The western portion of Alta California was organized as the State of California, the California Gold Rush starting in 1848 led to dramatic social and demographic changes, with large-scale emigration from the east and abroad with an accompanying economic boom. If it were a country, California would be the 6th largest economy in the world, fifty-eight percent of the states economy is centered on finance, real estate services and professional, scientific and technical business services. Although it accounts for only 1.5 percent of the states economy, the story of Calafia is recorded in a 1510 work The Adventures of Esplandián, written as a sequel to Amadis de Gaula by Spanish adventure writer Garci Rodríguez de Montalvo. The kingdom of Queen Calafia, according to Montalvo, was said to be a land inhabited by griffins and other strange beasts. This conventional wisdom that California was an island, with maps drawn to reflect this belief, shortened forms of the states name include CA, Cal. Calif. and US-CA.
Settled by successive waves of arrivals during the last 10,000 years, various estimates of the native population range from 100,000 to 300,000. The Indigenous peoples of California included more than 70 distinct groups of Native Americans, ranging from large, settled populations living on the coast to groups in the interior. California groups were diverse in their organization with bands, villages. Trade and military alliances fostered many social and economic relationships among the diverse groups, the first European effort to explore the coast as far north as the Russian River was a Spanish sailing expedition, led by Portuguese captain Juan Rodríguez Cabrillo, in 1542. Some 37 years English explorer Francis Drake explored and claimed a portion of the California coast in 1579. Spanish traders made unintended visits with the Manila galleons on their trips from the Philippines beginning in 1565
Historic districts in the United States
Buildings, structures and sites within a historic district are normally divided into two categories and non-contributing. Districts greatly vary in size, some have hundreds of structures, the U. S. federal government designates historic districts through the United States Department of Interior under the auspices of the National Park Service. Federally designated historic districts are listed on the National Register of Historic Places, state-level historic districts may follow similar criteria or may require adherence to certain historic rehabilitation standards. Local historic district designation offers, by far, the most legal protection for historic properties because most land use decisions are made at the local level, local districts are generally administered by the county or municipal government. The first U. S. historic district was established in Charleston, South Carolina in 1931, Charleston city government designated an Old and Historic District by local ordinance and created a board of architectural review to oversee it.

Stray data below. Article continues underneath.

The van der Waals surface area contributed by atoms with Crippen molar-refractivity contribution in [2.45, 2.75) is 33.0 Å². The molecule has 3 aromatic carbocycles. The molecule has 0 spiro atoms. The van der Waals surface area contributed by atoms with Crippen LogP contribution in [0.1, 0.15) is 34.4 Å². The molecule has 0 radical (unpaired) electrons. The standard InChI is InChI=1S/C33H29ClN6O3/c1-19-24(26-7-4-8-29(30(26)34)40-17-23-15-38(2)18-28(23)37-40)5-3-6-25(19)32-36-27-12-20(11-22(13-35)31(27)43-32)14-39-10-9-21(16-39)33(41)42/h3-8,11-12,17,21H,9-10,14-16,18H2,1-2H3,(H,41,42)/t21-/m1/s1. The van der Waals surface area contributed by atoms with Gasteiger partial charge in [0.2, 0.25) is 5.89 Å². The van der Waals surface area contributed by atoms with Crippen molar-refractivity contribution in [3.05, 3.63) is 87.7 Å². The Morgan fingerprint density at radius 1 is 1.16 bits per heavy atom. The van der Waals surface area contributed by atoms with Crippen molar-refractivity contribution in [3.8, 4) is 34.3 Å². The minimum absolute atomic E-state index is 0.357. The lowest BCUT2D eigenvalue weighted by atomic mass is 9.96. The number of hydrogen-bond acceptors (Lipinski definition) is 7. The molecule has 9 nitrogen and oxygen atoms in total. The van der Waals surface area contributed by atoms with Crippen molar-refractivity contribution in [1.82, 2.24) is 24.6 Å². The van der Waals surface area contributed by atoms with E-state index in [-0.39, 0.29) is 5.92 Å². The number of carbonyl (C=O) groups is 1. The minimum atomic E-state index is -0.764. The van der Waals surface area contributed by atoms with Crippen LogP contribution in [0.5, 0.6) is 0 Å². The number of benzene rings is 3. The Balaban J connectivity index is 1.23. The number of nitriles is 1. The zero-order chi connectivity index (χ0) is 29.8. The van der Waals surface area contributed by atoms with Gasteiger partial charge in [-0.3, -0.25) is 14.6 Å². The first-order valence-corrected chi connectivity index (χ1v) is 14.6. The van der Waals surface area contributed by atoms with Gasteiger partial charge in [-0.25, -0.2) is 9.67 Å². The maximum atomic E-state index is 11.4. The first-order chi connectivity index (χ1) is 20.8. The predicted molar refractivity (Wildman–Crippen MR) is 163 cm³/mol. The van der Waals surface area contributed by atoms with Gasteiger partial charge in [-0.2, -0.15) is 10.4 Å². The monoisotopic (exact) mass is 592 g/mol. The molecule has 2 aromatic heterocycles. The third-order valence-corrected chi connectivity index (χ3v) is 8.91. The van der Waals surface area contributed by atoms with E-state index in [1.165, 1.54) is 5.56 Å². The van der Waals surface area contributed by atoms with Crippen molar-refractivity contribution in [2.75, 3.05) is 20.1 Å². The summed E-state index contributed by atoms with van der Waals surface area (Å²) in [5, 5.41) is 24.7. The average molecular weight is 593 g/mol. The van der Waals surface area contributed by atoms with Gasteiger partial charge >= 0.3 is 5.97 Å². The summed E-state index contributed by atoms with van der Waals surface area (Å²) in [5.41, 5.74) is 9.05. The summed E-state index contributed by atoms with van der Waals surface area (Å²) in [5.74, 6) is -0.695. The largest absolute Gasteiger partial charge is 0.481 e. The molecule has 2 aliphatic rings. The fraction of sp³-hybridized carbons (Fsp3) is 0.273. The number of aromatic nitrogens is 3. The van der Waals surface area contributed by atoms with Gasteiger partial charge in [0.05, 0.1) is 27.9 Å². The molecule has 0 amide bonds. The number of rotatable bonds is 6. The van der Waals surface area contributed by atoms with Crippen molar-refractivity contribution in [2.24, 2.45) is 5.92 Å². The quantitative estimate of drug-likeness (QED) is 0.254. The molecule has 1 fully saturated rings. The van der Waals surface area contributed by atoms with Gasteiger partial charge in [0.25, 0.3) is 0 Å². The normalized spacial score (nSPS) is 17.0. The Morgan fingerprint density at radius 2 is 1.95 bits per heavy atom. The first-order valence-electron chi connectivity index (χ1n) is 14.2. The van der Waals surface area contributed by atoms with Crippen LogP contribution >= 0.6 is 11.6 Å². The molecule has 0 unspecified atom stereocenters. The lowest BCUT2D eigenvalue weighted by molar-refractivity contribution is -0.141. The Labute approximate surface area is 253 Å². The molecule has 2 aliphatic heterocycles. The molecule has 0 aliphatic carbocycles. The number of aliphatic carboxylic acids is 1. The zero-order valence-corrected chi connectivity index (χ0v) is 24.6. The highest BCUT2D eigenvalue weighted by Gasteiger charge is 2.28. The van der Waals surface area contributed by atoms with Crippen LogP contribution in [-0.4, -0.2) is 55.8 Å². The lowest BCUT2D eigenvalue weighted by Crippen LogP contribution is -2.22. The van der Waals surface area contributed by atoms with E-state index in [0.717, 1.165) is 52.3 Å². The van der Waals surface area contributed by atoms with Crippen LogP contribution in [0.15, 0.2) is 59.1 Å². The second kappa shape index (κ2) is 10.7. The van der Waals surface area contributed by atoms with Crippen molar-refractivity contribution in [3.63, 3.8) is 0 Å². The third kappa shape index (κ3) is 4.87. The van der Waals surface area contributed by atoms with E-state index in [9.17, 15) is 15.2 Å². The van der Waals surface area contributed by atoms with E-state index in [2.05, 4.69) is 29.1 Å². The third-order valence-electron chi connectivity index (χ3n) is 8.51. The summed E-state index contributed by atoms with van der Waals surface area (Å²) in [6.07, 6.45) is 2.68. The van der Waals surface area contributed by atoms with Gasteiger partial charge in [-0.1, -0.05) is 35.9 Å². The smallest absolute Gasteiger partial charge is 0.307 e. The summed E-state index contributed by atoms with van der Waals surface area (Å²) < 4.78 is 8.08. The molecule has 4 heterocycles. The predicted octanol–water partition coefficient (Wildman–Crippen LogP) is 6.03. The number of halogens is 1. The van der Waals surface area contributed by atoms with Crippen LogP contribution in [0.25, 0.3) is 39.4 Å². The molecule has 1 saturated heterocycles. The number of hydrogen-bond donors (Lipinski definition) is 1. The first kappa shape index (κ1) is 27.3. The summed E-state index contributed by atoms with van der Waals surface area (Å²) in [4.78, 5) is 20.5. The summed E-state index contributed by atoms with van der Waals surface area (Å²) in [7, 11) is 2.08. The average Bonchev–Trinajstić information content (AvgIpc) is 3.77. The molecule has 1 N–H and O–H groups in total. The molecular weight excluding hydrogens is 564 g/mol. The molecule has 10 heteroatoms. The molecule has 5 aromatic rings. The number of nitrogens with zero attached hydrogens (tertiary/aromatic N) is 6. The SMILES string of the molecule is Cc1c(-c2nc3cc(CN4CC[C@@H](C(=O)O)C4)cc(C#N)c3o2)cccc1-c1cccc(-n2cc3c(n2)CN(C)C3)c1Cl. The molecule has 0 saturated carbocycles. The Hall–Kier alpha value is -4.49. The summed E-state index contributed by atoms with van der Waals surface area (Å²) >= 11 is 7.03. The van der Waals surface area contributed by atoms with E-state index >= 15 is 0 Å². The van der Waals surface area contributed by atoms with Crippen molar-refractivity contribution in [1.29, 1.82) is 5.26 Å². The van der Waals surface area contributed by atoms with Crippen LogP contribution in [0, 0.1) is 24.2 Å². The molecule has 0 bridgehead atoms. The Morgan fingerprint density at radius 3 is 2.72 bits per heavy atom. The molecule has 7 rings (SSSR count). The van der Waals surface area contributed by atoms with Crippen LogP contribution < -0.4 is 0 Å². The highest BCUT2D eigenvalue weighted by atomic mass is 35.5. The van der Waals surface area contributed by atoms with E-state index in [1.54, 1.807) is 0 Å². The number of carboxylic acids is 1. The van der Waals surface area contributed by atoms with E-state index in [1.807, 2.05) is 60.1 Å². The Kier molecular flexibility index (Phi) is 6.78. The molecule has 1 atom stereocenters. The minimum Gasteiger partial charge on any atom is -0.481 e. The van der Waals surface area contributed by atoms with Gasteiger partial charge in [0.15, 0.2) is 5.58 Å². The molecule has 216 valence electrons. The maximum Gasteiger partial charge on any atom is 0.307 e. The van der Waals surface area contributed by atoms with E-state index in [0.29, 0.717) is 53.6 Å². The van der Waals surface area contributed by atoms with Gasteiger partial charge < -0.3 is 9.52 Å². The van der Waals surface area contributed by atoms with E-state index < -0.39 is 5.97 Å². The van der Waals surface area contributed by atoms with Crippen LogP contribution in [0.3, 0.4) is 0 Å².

New Orleans followed in 1937, establishing the Vieux Carré Commission, other localities picked up on the concept, with the city of Philadelphia enacting its historic preservation ordinance in 1955. The Supreme Court case validated the protection of resources as an entirely permissible governmental goal. In 1966 the federal government created the National Register of Historic Places, conference of Mayors had stated Americans suffered from rootlessness. By the 1980s there were thousands of federally designated historic districts, Historic districts are generally two types of properties and non-contributing. In general, contributing properties are integral parts of the historic context, in addition to the two types of classification within historic districts, properties listed on the National Register of Historic Places are classified into five broad categories. They are, structure, site and object, all but the eponymous district category are applied to historic districts listed on the National Register.
A listing on the National Register of Historic Places is governmental acknowledgment of a historic district, the Register is an honorary status with some federal financial incentives. The National Register of Historic Places defines a historic district per U. S. federal law, a district may comprise individual elements separated geographically but linked by association or history. Districts established under U. S. federal guidelines generally begin the process of designation through a nomination to the National Register of Historic Places, the National Register is the official recognition by the U. S. government of cultural resources worthy of preservation. While designation through the National Register does offer a district or property some protections, if the federal government is not involved, the listing on the National Register provides the site, property or district no protections. If, company A was under federal contract the Smith House would be protected, a federal designation is little more than recognition by the government that the resource is worthy of preservation.